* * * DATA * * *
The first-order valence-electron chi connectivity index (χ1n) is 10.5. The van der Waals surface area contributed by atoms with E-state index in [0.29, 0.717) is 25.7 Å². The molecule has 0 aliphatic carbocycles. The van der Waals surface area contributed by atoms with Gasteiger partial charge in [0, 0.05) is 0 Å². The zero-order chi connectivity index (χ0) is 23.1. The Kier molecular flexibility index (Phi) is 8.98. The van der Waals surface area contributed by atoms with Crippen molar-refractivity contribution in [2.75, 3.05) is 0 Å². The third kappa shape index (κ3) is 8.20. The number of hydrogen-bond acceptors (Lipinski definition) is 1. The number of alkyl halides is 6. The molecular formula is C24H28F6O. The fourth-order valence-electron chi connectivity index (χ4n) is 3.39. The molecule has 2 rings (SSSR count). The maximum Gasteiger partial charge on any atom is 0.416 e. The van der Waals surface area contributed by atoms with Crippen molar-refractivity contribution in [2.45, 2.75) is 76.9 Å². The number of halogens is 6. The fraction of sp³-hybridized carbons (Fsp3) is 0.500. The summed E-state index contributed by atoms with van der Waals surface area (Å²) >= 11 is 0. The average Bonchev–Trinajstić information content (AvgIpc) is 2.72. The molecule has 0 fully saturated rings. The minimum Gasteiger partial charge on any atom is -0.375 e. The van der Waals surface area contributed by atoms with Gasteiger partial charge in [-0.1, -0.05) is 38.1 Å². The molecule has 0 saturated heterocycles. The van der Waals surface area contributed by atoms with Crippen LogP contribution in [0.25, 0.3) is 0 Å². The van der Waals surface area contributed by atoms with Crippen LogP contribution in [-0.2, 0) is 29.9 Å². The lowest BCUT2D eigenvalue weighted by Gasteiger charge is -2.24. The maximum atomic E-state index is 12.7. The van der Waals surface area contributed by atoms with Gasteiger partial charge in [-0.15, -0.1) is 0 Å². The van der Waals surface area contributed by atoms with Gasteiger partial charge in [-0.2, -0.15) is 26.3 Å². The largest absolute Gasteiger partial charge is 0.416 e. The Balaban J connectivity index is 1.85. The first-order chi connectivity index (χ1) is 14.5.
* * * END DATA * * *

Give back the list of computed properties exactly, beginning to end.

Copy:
The first-order valence-electron chi connectivity index (χ1n) is 10.5. The van der Waals surface area contributed by atoms with E-state index in [0.29, 0.717) is 25.7 Å². The molecule has 0 aliphatic carbocycles. The van der Waals surface area contributed by atoms with Gasteiger partial charge in [0, 0.05) is 0 Å². The zero-order chi connectivity index (χ0) is 23.1. The Kier molecular flexibility index (Phi) is 8.98. The van der Waals surface area contributed by atoms with Crippen molar-refractivity contribution in [2.75, 3.05) is 0 Å². The third kappa shape index (κ3) is 8.20. The number of hydrogen-bond acceptors (Lipinski definition) is 1. The number of alkyl halides is 6. The molecular formula is C24H28F6O. The fourth-order valence-electron chi connectivity index (χ4n) is 3.39. The molecule has 2 rings (SSSR count). The maximum Gasteiger partial charge on any atom is 0.416 e. The van der Waals surface area contributed by atoms with Crippen molar-refractivity contribution in [2.45, 2.75) is 76.9 Å². The number of halogens is 6. The fraction of sp³-hybridized carbons (Fsp3) is 0.500. The summed E-state index contributed by atoms with van der Waals surface area (Å²) >= 11 is 0. The average Bonchev–Trinajstić information content (AvgIpc) is 2.72. The molecule has 0 fully saturated rings. The minimum Gasteiger partial charge on any atom is -0.375 e. The van der Waals surface area contributed by atoms with Gasteiger partial charge in [-0.1, -0.05) is 38.1 Å². The molecule has 0 saturated heterocycles. The van der Waals surface area contributed by atoms with Crippen LogP contribution in [0.25, 0.3) is 0 Å². The van der Waals surface area contributed by atoms with Crippen LogP contribution in [-0.2, 0) is 29.9 Å². The lowest BCUT2D eigenvalue weighted by Gasteiger charge is -2.24. The maximum atomic E-state index is 12.7. The van der Waals surface area contributed by atoms with Gasteiger partial charge in [-0.15, -0.1) is 0 Å². The van der Waals surface area contributed by atoms with Gasteiger partial charge in [-0.2, -0.15) is 26.3 Å². The largest absolute Gasteiger partial charge is 0.416 e. The Balaban J connectivity index is 1.85. The first-order chi connectivity index (χ1) is 14.5.